The other factor that participants brought out that trigger peer pressure was technology. Through social media it is found that students try to imitate what they hear and see on media such Facebook, instagram, twitter and many more. It was also found that most students, especially those from poor families, would want to have friends so that they can buy expensive phones, computers so that they can have access these facilities even though such friends were bad or good. As a result it was observed that time spent on viewing such facilities was greater than studying. This is in line with Schaefer (2005) who points out that “the impacts of technology on socialization amongst students have more time spending on using media per day on different activities than reading.”
During the interviews, it was found that most students join peer-groups through ignorance, these students indulge in so many bad things such as drinking beer, smoking and have sex with different men. It was also discovered that students engage in all these things in order to find money to buy different things they admire from friends. Hence, the results are that most of them do not do well in their academic studies. So through peer-pressure, activities such as alcohol abuse, drug abuse, and many others affected students’ academic performance.
Having low self-esteem can make students be in the position of being inclined to peer pressure. Self-esteem is appraisal of self-confidence and those without confidence have the habit of giving in to pressure of their fellow peers. So students with low self-esteem tend to concentration more on negative aspects like engaging in excessive beer drinking as matched to the positive qualities of their personalities. Peers affect the choices of political party to identify with, the candidate to support and whether to turn out to vote. At the University of Zambia, political affiliation triggers peer pressure among students. Since a peer group is a social and primary group of people with similar interest, age, educational background and social status they can also be very different with people from different social and economic backgrounds. This research has proven that for a person to fit in a given group they have to imitate the belief system of the group, for instance be of the same income bracket. Students tend to join groups because of the belief and love for a certain political group.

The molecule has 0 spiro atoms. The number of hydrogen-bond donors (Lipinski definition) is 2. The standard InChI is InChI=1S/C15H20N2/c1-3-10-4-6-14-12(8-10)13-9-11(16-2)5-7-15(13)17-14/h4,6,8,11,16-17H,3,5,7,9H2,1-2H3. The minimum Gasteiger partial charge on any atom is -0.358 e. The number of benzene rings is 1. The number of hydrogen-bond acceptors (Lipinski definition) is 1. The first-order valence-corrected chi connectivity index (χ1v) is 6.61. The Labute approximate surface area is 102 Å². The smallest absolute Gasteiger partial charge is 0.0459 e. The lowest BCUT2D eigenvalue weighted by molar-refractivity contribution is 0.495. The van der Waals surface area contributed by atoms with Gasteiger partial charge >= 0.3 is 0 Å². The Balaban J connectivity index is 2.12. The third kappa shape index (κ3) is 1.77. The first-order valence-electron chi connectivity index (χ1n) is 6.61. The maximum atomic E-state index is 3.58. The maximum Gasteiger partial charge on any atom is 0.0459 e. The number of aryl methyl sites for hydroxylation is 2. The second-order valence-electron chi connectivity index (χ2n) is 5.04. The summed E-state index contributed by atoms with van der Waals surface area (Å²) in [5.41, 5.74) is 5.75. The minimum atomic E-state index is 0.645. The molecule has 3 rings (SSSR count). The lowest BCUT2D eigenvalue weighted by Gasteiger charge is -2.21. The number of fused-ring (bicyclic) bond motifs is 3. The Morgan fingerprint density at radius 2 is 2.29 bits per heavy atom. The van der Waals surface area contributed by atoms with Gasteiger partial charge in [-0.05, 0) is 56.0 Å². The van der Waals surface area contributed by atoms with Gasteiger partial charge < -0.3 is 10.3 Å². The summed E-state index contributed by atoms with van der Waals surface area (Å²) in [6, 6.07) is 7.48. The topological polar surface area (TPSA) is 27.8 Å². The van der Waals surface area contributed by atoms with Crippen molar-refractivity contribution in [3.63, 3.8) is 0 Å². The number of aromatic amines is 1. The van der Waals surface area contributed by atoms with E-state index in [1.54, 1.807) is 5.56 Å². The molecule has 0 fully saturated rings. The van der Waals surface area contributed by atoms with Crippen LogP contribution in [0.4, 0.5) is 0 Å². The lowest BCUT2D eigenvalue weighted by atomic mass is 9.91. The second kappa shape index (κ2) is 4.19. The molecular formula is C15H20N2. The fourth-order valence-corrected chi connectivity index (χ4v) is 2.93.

Related interests and beliefs bring students together in a group may be because they can apprehend one another better than when they share altered interests and beliefs. This makes them stay and do activities together with or without many problems or fights. This symbolized a good number of the participants and this shows how essential interests and beliefs play a fundamental role for the students in this case to come together. But most of participants that were interviewed showed that these groups affect students in a negative way.
However, it was found that lifestyle is a necessity for one to fit a group. This is vital because it makes it easier for the group to understand and to get along well with each other. This is where the members of the group are subjected to staying together because maybe the clothes they wear and the food they eat is seen to be classic. Moreover, this can somehow be a problem if one does not share the groups’ lifestyle. For instance they look for clothes thought to be complying with the groups’ lifestyle which in turn drain them economically. According to the answers given by participants in an interview, it was noticed that lifestyle is another factor that trigger peer pressure.
In additional, under factors that trigger peer pressure, it was found that besides life style, need to belong and poverty, participants pointed to sexual desires, stress, ignorance, anxiety, protection, globalization, technology, not being assertive, lack of proper guidance, broken homes as other factors that cause peer pressure among students at the University of Zambia. However, it has been found that despite of two factors that trigger peer pressure reviewed in the literature, they are actually a number of other factors that trigger peer pressure among students at the University of Zambia.